Posted by on July 15, 2013 in Blog

By Dana Ballout
Summer 2013 Intern

This week I watched an old episode of the Lebanese-American comedian Nemr Abu Nassar. In his performance on public television, he said that the Lebanese need to start from zero, that they are nothing and have nothing: no government, no real country and no sense of a nation.

I think Nemr was a little harsh but I understand his frustration - and I can’t say I disagree.

But I have no doubt that Nemr and I have at some point had the same dilemma: to stay in the US or go back to Lebanon? I call it the “dilemma of the diaspora.”

Our dilemma is deep and often painful: to stay or go back; where is our “home?”

I struggle with this diaspora dilemma even as those without the option to leave Lebanon say I am insane for even considering a return to an unstable country. I struggle when listening to those who grew up in the US and envy my having a home in Lebanon like I do. I struggle when people who fought and fled their way to the US call me ungrateful. 

As I intern in DC, where you are often feel like just another number in sea of white, gray and black suites, I think about the days in Lebanon when going into work was like paying a visit to the neighbor’s house: welcoming sounds of ‘Bonjour!’ with the occasional rounds of two or three kisses. Kiss, turn cheek, kiss, turn cheek, kiss. You even miss the overly interfering colleagues that want to know where you are going at all times, what you ate, what you’re wearing and where you plan on being that night.

And yet when I go back to Lebanon, that itch crawls up my spine. That itch is known to all those returning from the diaspora. It usually hits you after about 10 days. You just want to get out again. The frustration of broken politics and society sickens you and just. don’t. feel… like you belong anymore.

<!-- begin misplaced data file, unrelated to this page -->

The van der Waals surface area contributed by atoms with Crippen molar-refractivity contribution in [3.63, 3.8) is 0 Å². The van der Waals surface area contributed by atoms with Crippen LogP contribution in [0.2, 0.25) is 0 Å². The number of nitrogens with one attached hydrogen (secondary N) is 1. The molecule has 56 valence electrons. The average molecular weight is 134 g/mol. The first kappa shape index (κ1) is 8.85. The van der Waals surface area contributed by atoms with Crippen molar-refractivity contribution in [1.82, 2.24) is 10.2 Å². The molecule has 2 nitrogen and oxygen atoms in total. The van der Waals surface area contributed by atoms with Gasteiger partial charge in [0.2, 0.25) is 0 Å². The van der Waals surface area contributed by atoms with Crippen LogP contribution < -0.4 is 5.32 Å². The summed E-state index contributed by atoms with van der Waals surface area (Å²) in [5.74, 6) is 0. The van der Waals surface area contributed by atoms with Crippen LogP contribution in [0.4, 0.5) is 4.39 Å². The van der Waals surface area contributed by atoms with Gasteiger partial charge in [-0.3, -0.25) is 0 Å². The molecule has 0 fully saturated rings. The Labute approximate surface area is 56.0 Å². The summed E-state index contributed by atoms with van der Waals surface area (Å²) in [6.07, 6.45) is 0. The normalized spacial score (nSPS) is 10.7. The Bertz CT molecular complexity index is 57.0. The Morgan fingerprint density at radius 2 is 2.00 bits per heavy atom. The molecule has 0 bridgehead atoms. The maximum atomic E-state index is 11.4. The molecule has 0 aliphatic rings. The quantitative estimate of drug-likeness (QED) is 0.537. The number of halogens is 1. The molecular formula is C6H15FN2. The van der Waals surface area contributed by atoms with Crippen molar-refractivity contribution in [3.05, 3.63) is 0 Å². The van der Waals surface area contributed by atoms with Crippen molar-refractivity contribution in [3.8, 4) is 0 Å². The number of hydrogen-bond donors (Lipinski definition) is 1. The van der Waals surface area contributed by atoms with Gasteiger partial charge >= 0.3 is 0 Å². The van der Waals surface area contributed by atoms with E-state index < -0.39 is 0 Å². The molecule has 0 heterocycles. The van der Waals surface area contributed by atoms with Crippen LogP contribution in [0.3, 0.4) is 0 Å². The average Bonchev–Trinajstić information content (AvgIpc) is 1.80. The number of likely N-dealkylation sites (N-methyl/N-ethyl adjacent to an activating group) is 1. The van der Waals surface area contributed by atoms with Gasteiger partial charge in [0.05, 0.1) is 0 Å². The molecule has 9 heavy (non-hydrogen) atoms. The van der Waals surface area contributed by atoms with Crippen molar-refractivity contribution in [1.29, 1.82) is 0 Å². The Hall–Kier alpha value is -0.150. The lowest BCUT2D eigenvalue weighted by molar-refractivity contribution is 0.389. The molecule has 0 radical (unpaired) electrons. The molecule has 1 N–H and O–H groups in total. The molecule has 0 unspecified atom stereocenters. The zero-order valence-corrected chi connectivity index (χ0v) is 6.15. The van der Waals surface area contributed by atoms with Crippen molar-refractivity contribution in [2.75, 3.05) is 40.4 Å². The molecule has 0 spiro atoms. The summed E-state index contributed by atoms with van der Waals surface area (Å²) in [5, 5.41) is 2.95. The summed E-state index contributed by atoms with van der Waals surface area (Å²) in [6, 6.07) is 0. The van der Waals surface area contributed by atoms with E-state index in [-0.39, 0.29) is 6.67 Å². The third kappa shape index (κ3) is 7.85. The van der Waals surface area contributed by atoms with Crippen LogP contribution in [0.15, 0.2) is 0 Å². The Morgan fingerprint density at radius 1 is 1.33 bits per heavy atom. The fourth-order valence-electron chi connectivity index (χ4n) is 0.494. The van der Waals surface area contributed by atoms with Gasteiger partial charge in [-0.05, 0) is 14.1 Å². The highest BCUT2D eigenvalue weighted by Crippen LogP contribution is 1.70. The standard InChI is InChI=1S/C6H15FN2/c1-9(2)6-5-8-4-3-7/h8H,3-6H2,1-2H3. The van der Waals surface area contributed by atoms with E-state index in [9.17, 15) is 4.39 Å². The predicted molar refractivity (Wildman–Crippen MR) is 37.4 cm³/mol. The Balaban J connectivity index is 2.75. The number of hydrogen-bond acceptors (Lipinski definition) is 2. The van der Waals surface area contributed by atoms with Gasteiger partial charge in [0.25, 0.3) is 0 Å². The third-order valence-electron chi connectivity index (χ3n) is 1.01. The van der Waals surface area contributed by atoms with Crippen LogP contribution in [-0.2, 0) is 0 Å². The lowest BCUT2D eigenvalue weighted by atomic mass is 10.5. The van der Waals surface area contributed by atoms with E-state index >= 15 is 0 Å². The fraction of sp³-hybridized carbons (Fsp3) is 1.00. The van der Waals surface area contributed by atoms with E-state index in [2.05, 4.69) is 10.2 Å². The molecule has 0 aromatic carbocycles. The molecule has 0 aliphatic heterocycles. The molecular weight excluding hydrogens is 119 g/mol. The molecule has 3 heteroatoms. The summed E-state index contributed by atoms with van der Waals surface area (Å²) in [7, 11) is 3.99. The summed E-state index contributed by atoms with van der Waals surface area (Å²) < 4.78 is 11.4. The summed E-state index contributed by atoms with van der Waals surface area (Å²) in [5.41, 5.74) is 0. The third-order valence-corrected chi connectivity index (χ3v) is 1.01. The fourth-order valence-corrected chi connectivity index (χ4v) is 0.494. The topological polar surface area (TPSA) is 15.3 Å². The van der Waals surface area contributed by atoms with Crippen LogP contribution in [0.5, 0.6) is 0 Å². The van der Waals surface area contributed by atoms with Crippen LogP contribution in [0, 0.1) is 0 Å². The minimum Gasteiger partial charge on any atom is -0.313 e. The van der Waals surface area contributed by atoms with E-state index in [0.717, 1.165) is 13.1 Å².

Where is the respect for others that are different from you? Why are hardly any professionals, professional? Why can’t I run or walk on a street without listening to men’s catcalling? And why do people care so much about material things and physical appearances? Why did she get a nose job when she was beautiful already? Why do we have to discuss whether I or others have lost or gained weight before we discuss if they have lost or gained an educational degree, a family or love? Why does life seem to revolve around where I am drinking or dancing that night? And why can’t these jerks stop at a red light? Where does my own patience go as I myself inch my car closer and closer waiting for the green light for me to zoom off into the street? Where are we all headed in such a rush, yelling and cursing at each other using the same words we use for loved one ‘habibi’, ‘hayati’, ‘A’youni’? Why are policemen the last people I would call in crisis? The questions go on and on and on.

So we leave again to the US, Canada, Europe – wherever it is that isn’t Lebanon. We head to the airport saying tearful goodbyes to our families. I hug my mother so tight at the airport, watching the emergency lights of my parked car flashing in the corner of my eye. The policeman is watching us, making sure the car isn’t there for long. My mother is so good at being strong with goodbyes.

In a blink of an eye, I’m back in the US, putting away my Lebanese passport and handing my American one to an officer who responds the same way every time: “Welcome home.”

And as I watch the baggage belt for my suitcases, my heart is heavy. The words I heard all too often and brushed aside, suddenly surface in my head over and over again: Ma baddik tirja’eh ‘a watanik? (You don’t want to go back to your country?)

It’s the dilemma of diaspora.

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